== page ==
What is apple cider?
In common American usage, raw apple juice that has not been filtered to remove pulp or sediment is referred to as “fresh cider” or “sweet cider.” The term “apple juice” indicates the juice has been filtered to remove solids. Fermented apple juice is called “hard cider.” In Europe, all non-fermented apple juice is referred to as “juice”, and fermented apple juice is referred to as “cider.” Worldwide, cider varies in alcohol content from less than 3% alcohol by volume (ABV) as found in French cidre doux, to 8.5% ABV or above in traditional English ciders. In the U.S., cider has 7% or lower ABV; anything above 7% ABV is considered an apple wine and falls under a different tax system.
History of cider
The first recorded references to cider date back to Roman times; in 55 BCE Julius Caesar found the Celtic Britons fermenting cider from native crabapples. The people of northern Spain were making sidra before the birth of Christ. The Norman Conquest of England in 1066 resulted in the introduction of many apple varieties from France and cider soon became the most popular drink after ale. Cider began to be used to pay tithes and rents – a custom that continued later in America. Cider is still very popular in England, which has the highest per capita consumption as well as the largest cider producing companies in the world. Cider is also traditional in western Europe, including Brittany and Normandy in France.
Cider in America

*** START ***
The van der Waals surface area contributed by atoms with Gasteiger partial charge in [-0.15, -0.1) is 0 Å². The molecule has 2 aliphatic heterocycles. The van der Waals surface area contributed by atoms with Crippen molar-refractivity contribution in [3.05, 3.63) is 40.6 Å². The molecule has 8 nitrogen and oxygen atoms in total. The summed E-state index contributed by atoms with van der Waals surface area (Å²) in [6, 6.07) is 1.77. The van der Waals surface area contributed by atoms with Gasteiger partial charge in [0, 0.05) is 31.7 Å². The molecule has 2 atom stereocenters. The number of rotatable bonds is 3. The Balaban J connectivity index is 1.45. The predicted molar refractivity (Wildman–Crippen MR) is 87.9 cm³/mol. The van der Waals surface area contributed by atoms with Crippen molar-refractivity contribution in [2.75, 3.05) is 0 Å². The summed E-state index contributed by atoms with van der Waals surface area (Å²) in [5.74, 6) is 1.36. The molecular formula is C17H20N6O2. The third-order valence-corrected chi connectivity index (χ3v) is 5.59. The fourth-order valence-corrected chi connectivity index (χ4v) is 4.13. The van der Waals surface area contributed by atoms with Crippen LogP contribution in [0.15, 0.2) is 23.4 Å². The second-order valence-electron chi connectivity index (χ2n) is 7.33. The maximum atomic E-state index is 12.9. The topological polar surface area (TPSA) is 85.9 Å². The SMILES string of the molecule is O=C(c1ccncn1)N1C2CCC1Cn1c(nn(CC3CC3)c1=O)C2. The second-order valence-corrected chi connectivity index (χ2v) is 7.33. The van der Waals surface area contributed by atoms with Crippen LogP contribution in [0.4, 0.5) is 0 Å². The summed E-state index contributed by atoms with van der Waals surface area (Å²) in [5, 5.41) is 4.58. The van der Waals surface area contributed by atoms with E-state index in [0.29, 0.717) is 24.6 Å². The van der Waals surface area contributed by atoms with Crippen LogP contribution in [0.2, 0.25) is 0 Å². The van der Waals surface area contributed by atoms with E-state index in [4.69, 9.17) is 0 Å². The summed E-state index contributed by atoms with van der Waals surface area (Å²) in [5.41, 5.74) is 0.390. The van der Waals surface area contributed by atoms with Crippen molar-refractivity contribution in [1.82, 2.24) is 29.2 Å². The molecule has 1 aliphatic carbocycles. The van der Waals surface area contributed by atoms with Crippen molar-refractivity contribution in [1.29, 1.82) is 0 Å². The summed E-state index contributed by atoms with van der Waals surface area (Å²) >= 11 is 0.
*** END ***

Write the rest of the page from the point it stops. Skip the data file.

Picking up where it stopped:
Only 9 years after first landing at Plymouth in 1620, European colonists planted apple trees in the Massachusetts Bay Colony. In Colonial America, cider was the most common beverage, and even children drank it in a diluted form. In many places, the water was not safe to drink and most homesteads had an apple orchard. Pressing and fermenting fresh apple juice was the easiest way to preserve the large fruit harvest. In rural communities, taxes, wages and tithes were often paid in cider. It was also the basis for other products, such as vinegar, which was used to preserve fresh foods and for other purposes around the farm.
However, by the late 1800s, cider began its decline from the most popular beverage in the nation. Several unrelated forces combined to essentially wipe cider from the collective memory of America. A major factor was the Industrial Revolution, bringing people from the farm to the city to live and work. Many orchards were abandoned, resulting in reduced production. Unfiltered and unpasteurized cider did not travel well from farms to the new centers of population. An additional element was the increased consumption of beer, especially in cities. Immigrants arriving from Germany and Ireland, and cheap grain available in the Midwest, led beer to replace cider in the popular market.
The most damaging factor for cider was the rise of the Temperance movement. By the time Prohibition was enacted in 1919, the production of cider in the U.S. had slipped to only 13 million gallons, down from 55 million gallons in 1899. Over the next several decades, the once proud American tradition of cider making was kept alive by only a few local farmers and enthusiasts. In recent years there has been a resurgent interest in cider making and today cider is one of the fastest-growing segments of the liquor industry.